Origin of Oktoberfest

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Northern Star Huskie fans enjoy some beverages on the west side of Huskie Stadium for ‘Oktoberfest’ during Saturday’s home game.

Sarah Contreras

Oktoberfest is upon us, and we all know what that means.

Or at least, we think we do.

To the college-aged crowd, the word “Oktoberfest” brings to mind dingy bars packed with beer, brats and overly-revealing beer wench/lederhosen costumes. It’s fun and not a little campy, but it seems like the kind of thing only those over 21 can enjoy. Does anyone ever stop to wonder if Oktoberfest is anything beyond an excuse for college revelry?

Though Oktoberfest seems like a name given to any German-themed celebration in the fall months, there is indeed an original Oktoberfest. Held in Munich, Germany, Oktoberfest is the largest beer festival in the world. The festival is more than 200 years old and draws in over 6 million people from around the world each year. The sort of shindigs we here in the States deem Oktoberfests pale in comparison to Munich’s two-week long celebration of Bavarian culture.

The first Oktoberfest was held in 1810, when Bavarian Prince Ludwig married Princess Therese of Saxe-Hildburghausen. All of Munich’s citizens were invited to celebrate on the fields in front of the city’s gates; the fields were dubbed Theresienwiese (Theresa’s Meadow) and to this day, locals refer to the festival simply as “die Wiesn.”

That first incarnation of Oktoberfest included horse races, and eventually an agricultural show was added to show off Munich/Bavaria’s flourishing agricultural triumphs. The horse races phased out, the agricultural show stayed and eventually the additions of beer tents and carnival rides turned Oktoberfest into an internationally recognized event. Oktoberfest, though usually a fleeting one- or two-day festival here in America, is considered a showcase of Bavarian culture and is a great source of pride for the citizens of Germany.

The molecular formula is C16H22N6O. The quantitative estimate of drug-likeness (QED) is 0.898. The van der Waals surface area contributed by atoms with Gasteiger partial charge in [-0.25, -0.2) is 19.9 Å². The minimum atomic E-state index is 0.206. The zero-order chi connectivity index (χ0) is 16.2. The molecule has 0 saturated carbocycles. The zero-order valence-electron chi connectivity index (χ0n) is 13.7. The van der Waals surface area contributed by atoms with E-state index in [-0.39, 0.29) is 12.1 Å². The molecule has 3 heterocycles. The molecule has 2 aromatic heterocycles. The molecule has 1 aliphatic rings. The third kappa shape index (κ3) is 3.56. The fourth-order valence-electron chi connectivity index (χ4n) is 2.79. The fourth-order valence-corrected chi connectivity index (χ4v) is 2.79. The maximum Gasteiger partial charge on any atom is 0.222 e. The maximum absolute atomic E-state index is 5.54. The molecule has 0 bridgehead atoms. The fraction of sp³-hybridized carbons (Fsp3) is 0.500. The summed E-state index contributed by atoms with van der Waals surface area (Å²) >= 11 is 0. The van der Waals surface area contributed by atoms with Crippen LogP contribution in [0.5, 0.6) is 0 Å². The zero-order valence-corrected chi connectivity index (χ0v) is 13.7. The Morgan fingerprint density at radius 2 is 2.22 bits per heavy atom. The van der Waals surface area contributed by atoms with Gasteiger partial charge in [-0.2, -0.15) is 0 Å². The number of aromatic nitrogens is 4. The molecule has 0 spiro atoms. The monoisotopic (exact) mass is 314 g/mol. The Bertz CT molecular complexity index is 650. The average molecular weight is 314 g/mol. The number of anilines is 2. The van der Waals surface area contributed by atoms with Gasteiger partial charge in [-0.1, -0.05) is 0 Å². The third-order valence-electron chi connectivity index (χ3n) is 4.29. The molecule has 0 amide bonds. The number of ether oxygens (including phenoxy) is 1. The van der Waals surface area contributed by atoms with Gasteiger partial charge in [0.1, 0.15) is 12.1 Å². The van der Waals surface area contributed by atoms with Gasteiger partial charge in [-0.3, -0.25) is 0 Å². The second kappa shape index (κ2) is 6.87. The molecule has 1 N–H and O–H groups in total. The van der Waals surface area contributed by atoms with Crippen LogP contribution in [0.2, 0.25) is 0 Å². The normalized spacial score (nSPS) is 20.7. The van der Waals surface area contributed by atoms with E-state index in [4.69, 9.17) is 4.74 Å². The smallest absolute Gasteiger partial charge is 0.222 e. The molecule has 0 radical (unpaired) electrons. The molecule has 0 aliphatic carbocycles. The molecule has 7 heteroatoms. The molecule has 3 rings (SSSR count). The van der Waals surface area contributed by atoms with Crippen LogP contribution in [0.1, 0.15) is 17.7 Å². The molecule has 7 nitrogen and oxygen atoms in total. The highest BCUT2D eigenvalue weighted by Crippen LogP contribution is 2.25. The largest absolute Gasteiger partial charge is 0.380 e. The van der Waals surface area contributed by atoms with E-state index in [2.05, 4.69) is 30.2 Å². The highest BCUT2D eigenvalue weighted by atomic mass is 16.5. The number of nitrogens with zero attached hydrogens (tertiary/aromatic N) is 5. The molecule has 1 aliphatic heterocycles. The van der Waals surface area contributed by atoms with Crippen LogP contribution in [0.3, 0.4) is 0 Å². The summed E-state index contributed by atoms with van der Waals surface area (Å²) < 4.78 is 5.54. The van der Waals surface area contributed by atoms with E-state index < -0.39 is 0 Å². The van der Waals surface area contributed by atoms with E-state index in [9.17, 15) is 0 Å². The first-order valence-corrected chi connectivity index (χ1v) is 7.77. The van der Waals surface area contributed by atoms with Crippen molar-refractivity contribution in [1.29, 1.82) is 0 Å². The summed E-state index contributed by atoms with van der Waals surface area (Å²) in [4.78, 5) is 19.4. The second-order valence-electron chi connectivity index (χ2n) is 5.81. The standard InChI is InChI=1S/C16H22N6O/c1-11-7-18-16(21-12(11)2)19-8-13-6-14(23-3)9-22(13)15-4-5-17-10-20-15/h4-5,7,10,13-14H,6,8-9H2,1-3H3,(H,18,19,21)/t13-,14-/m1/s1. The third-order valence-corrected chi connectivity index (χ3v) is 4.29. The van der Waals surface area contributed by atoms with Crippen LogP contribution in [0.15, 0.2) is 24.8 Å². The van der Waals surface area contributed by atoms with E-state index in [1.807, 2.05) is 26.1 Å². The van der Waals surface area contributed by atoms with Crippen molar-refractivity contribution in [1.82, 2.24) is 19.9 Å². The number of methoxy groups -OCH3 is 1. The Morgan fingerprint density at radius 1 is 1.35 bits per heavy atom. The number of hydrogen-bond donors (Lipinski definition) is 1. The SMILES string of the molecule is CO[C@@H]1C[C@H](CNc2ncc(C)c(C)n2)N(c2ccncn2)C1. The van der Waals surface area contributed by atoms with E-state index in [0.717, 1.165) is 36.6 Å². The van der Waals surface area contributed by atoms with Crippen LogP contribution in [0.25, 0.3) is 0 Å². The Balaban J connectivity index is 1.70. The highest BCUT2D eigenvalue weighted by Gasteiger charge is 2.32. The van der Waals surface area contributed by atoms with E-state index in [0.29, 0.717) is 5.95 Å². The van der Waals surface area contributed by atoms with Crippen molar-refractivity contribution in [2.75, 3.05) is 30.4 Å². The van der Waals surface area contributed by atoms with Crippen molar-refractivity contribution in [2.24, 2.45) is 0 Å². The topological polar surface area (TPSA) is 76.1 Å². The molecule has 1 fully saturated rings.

Despite its misleading moniker, the Oktoberfest festival actually begins in mid-September and ends on the first Sunday in October. The name Oktoberfest stems from the original celebration (Oct. 12) and now ends in the early days of the month; the festival is 17 days long when the first Sunday is Oct. 2 and 18 days long when it falls on Oct. 1.

Of course, Americans do get some of the aspects of Oktoberfest right. Much like the festivals we are accustomed to, beer is the highlight of the Munich event with breweries from all over the country bringing their finest brews to the table.

So as you go out into that good night, seeking bars filled with German music and steins overflowing, remember that the fun you are about to have has deep roots. Oktoberfest is not just another party excuse—it is a bastion of pride for an entire country just on the other side of the pond.